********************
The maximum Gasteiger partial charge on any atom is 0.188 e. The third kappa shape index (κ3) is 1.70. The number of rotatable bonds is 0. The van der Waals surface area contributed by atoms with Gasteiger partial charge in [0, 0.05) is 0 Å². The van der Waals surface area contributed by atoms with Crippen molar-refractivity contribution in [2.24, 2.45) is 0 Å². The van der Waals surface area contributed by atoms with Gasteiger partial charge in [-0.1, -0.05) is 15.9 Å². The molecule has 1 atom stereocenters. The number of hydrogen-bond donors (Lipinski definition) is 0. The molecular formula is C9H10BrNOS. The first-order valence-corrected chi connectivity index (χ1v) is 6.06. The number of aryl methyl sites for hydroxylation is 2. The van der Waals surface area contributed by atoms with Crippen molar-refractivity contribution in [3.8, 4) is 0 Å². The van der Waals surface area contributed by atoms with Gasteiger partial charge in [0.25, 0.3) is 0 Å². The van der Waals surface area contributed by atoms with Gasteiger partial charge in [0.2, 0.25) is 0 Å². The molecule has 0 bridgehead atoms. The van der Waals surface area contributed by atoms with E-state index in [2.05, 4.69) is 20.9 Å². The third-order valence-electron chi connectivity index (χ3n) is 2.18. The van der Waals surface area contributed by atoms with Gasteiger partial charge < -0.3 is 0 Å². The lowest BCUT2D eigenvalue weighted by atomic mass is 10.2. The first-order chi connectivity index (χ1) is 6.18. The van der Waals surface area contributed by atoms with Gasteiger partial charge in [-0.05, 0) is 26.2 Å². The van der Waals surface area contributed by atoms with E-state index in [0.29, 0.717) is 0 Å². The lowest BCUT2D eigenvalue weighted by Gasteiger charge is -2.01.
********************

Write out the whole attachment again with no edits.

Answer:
The maximum Gasteiger partial charge on any atom is 0.188 e. The third kappa shape index (κ3) is 1.70. The number of rotatable bonds is 0. The van der Waals surface area contributed by atoms with Gasteiger partial charge in [0, 0.05) is 0 Å². The van der Waals surface area contributed by atoms with Crippen molar-refractivity contribution in [2.24, 2.45) is 0 Å². The van der Waals surface area contributed by atoms with Gasteiger partial charge in [-0.1, -0.05) is 15.9 Å². The molecule has 1 atom stereocenters. The number of hydrogen-bond donors (Lipinski definition) is 0. The molecular formula is C9H10BrNOS. The first-order valence-corrected chi connectivity index (χ1v) is 6.06. The number of aryl methyl sites for hydroxylation is 2. The van der Waals surface area contributed by atoms with Crippen molar-refractivity contribution in [3.8, 4) is 0 Å². The van der Waals surface area contributed by atoms with Gasteiger partial charge in [0.25, 0.3) is 0 Å². The van der Waals surface area contributed by atoms with Gasteiger partial charge in [0.2, 0.25) is 0 Å². The molecule has 0 bridgehead atoms. The van der Waals surface area contributed by atoms with E-state index in [2.05, 4.69) is 20.9 Å². The third-order valence-electron chi connectivity index (χ3n) is 2.18. The van der Waals surface area contributed by atoms with Gasteiger partial charge < -0.3 is 0 Å². The lowest BCUT2D eigenvalue weighted by atomic mass is 10.2. The first-order chi connectivity index (χ1) is 6.18. The van der Waals surface area contributed by atoms with Gasteiger partial charge in [-0.05, 0) is 26.2 Å². The van der Waals surface area contributed by atoms with E-state index in [0.29, 0.717) is 0 Å². The lowest BCUT2D eigenvalue weighted by Gasteiger charge is -2.01.